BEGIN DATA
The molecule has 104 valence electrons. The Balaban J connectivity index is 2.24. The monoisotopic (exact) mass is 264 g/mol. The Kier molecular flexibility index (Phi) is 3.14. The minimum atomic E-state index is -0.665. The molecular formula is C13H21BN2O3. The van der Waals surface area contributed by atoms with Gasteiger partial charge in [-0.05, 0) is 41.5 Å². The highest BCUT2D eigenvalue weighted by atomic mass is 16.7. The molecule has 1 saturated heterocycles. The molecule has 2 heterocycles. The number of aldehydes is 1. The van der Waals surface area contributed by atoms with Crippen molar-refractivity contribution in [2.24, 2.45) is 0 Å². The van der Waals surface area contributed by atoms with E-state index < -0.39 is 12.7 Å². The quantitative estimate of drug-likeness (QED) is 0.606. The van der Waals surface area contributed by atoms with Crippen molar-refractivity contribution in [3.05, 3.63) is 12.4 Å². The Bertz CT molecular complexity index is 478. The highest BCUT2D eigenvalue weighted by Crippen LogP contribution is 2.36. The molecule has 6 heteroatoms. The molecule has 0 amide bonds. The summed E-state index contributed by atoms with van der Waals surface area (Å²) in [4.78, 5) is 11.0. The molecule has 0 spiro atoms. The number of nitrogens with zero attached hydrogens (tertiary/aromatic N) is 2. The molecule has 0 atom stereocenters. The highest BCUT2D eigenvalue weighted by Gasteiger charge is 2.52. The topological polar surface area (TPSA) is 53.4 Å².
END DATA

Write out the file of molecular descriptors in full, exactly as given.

The molecule has 104 valence electrons. The Balaban J connectivity index is 2.24. The monoisotopic (exact) mass is 264 g/mol. The Kier molecular flexibility index (Phi) is 3.14. The minimum atomic E-state index is -0.665. The molecular formula is C13H21BN2O3. The van der Waals surface area contributed by atoms with Gasteiger partial charge in [-0.05, 0) is 41.5 Å². The highest BCUT2D eigenvalue weighted by atomic mass is 16.7. The molecule has 1 saturated heterocycles. The molecule has 2 heterocycles. The number of aldehydes is 1. The van der Waals surface area contributed by atoms with Crippen molar-refractivity contribution in [2.24, 2.45) is 0 Å². The van der Waals surface area contributed by atoms with E-state index < -0.39 is 12.7 Å². The quantitative estimate of drug-likeness (QED) is 0.606. The van der Waals surface area contributed by atoms with Crippen molar-refractivity contribution in [3.05, 3.63) is 12.4 Å². The Bertz CT molecular complexity index is 478. The highest BCUT2D eigenvalue weighted by Crippen LogP contribution is 2.36. The molecule has 6 heteroatoms. The molecule has 0 amide bonds. The summed E-state index contributed by atoms with van der Waals surface area (Å²) in [4.78, 5) is 11.0. The molecule has 0 spiro atoms. The number of nitrogens with zero attached hydrogens (tertiary/aromatic N) is 2. The molecule has 0 atom stereocenters. The highest BCUT2D eigenvalue weighted by Gasteiger charge is 2.52. The topological polar surface area (TPSA) is 53.4 Å².